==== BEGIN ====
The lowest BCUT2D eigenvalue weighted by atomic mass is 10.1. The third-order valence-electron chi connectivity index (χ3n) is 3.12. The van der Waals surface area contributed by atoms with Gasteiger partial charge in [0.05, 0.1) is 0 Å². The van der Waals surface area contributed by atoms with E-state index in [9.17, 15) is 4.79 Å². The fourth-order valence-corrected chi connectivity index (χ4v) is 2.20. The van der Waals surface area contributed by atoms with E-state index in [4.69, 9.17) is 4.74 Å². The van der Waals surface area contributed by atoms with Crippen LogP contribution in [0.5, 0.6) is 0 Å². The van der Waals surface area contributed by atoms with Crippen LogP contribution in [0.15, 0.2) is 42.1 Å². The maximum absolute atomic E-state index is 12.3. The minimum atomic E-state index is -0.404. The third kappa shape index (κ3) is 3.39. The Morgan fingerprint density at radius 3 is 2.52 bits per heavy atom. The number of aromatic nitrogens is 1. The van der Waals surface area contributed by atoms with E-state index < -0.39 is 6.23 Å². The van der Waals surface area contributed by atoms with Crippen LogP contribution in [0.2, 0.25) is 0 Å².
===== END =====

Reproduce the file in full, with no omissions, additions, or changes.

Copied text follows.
The lowest BCUT2D eigenvalue weighted by atomic mass is 10.1. The third-order valence-electron chi connectivity index (χ3n) is 3.12. The van der Waals surface area contributed by atoms with Gasteiger partial charge in [0.05, 0.1) is 0 Å². The van der Waals surface area contributed by atoms with E-state index in [9.17, 15) is 4.79 Å². The fourth-order valence-corrected chi connectivity index (χ4v) is 2.20. The van der Waals surface area contributed by atoms with E-state index in [4.69, 9.17) is 4.74 Å². The van der Waals surface area contributed by atoms with Crippen LogP contribution in [0.5, 0.6) is 0 Å². The van der Waals surface area contributed by atoms with Crippen LogP contribution in [0.15, 0.2) is 42.1 Å². The maximum absolute atomic E-state index is 12.3. The minimum atomic E-state index is -0.404. The third kappa shape index (κ3) is 3.39. The Morgan fingerprint density at radius 3 is 2.52 bits per heavy atom. The number of aromatic nitrogens is 1. The van der Waals surface area contributed by atoms with E-state index < -0.39 is 6.23 Å². The van der Waals surface area contributed by atoms with Crippen LogP contribution in [0.2, 0.25) is 0 Å².